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One Daughter's Story:
Caring for a Parent in my Home
By Kristine Dwyer, LSW, Staff Writer

(Page 1 of 3)

Caregiving can begin with a momentís notice, as Beth discovered. Her elderly mother, widowed and living independently in the Midwest, had suffered a disabling stroke. Beth, the youngest of six children, willingly responded since she lived closer than her siblings did and felt capable of providing help. Once the health crisis stabilized, Beth moved her mother four hundred miles across the state and into her home with her husband and two preschool-age children. This is where she began her journey as a caregiver.

Initially, Beth felt confident about her new role as a caregiver for her mother. She wanted to offer the same love and support that her mother had given to her over the years. She optimistically assumed her mother would get well in a short time, would return home and continue living independently. All intentions were good and it seemed everything was going in the right direction. She hadnít anticipated, however, the possibility of a second small stroke and pneumonia, the stress on herself, and her family or her motherís need for on-going medical care and rehabilitation. Financial and legal issues were also unclear as Beth attempted to manage her motherís affairs. Weeks turned to months and Beth and her family found themselves facing new and unexpected challenges.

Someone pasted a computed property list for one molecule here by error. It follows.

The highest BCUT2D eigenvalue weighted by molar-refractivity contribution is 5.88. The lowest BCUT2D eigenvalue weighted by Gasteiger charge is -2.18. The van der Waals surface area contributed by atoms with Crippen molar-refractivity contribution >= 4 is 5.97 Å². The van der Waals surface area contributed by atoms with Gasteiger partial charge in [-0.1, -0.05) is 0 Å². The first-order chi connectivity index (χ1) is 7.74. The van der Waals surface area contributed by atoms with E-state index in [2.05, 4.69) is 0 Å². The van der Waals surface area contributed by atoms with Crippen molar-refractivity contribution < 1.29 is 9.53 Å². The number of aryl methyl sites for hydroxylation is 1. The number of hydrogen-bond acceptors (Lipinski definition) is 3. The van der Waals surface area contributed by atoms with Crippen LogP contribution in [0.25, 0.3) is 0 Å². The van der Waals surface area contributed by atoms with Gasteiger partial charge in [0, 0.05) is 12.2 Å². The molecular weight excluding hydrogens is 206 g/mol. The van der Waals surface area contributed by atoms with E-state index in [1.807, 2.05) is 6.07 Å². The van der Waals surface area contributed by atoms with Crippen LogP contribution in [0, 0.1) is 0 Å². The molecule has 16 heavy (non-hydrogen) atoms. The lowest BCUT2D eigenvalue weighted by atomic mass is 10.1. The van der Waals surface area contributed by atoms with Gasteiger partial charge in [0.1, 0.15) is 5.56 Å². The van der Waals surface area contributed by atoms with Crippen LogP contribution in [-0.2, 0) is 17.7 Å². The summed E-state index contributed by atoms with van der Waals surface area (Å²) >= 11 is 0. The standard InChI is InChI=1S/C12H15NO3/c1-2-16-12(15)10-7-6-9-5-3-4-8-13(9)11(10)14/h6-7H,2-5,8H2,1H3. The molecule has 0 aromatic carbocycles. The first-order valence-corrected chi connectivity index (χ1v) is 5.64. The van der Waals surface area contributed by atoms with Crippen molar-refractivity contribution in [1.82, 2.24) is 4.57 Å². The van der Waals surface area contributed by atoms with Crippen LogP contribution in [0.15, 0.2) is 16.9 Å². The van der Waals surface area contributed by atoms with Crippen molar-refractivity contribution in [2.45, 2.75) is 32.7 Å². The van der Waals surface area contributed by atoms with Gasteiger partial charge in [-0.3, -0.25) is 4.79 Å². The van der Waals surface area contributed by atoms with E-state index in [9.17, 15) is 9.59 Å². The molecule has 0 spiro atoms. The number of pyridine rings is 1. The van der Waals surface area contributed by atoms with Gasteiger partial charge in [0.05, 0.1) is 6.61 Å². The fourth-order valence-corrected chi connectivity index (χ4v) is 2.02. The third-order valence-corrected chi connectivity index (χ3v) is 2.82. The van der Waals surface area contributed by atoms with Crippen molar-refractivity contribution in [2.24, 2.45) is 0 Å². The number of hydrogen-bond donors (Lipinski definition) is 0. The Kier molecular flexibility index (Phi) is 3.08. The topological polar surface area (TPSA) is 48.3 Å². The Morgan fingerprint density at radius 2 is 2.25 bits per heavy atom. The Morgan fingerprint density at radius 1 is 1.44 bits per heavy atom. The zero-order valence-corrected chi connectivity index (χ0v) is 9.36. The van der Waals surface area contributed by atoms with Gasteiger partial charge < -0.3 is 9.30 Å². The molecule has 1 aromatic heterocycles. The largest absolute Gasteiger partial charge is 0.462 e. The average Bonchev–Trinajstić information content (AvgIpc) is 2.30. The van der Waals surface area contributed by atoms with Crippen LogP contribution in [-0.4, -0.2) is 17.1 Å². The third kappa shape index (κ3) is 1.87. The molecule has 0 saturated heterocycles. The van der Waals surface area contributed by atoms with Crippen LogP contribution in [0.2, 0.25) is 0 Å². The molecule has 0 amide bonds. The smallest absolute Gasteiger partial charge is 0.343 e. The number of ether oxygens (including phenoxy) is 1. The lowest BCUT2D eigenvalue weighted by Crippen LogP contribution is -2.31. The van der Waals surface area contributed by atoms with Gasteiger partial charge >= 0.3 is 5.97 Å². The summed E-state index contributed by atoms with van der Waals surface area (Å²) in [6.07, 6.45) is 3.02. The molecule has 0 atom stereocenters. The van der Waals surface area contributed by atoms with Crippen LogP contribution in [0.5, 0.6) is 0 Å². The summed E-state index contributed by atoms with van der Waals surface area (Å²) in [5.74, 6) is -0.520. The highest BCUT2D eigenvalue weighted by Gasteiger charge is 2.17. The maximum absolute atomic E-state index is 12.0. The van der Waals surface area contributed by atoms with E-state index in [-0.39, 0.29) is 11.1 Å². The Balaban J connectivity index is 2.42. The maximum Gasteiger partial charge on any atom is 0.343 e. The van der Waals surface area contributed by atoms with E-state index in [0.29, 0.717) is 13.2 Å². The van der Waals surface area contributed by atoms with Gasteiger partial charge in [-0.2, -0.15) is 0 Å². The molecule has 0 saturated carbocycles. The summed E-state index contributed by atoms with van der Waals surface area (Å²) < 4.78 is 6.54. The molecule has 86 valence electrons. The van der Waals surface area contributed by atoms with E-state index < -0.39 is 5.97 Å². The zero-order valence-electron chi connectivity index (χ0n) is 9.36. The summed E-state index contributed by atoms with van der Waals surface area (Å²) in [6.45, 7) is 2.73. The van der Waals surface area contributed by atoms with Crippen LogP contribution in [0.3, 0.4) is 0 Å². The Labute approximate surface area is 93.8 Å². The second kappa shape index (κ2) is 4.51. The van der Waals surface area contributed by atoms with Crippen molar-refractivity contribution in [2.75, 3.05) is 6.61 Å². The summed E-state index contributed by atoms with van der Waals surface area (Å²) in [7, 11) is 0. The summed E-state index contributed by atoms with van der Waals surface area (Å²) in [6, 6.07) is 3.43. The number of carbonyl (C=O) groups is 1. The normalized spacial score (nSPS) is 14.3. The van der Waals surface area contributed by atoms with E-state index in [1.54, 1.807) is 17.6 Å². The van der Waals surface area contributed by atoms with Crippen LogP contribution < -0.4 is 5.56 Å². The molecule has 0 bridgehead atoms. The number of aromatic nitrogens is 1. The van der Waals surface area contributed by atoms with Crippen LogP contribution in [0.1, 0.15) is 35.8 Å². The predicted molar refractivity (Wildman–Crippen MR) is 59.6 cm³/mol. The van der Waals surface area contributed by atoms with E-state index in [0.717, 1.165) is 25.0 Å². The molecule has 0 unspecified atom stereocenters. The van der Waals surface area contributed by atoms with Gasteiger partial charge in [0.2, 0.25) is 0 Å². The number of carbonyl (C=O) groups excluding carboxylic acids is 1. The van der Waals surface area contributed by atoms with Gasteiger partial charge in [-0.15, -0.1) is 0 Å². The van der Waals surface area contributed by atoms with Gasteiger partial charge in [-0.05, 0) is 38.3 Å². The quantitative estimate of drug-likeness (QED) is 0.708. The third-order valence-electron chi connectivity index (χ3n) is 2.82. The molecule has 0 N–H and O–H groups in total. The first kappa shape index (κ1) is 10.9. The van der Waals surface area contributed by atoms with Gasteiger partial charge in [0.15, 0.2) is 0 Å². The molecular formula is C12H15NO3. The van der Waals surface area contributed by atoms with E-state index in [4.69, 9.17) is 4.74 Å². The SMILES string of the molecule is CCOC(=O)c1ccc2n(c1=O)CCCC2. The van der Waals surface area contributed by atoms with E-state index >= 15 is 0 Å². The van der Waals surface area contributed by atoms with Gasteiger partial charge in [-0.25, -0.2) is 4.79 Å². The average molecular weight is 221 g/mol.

As time went on, Beth now felt an uncertainty about her role as a caregiver. She noticed changes in her motherís memory, patience and daily moods. She also showed signs of depression and strongly missed her own home, church and social life amongst friends. It became clear that her mother was not happy living with her and coping with her familyís busy and often hectic schedule. Beth began to lose patience and noticed the effects on her own health, marriage, and ability to parent two young children.

The choice of providing care for her mother was also taking an emotional toll on the mother/daughter relationship. An unfamiliar role emerged as Beth found herself ďparentingĒ her own mother and she felt very unsettled with her feelings. In addition, her mother faced the uncertainty of her own role in her daughterís household as it related to meals, kitchen duties and daily decisions. They were both caught in a struggle they were not prepared for as adults.

Six months of caregiving finally gave way to a difficult reality as Beth questioned whether she could continue to make sacrifices and care for her mother in her home. She began to struggle between her feelings of guilt, resentment and what was best for her mother, her own family, marriage and needs as a mother and young woman. She realized the life she once knew was slipping away and the time had come to reevaluate everyoneís needs.


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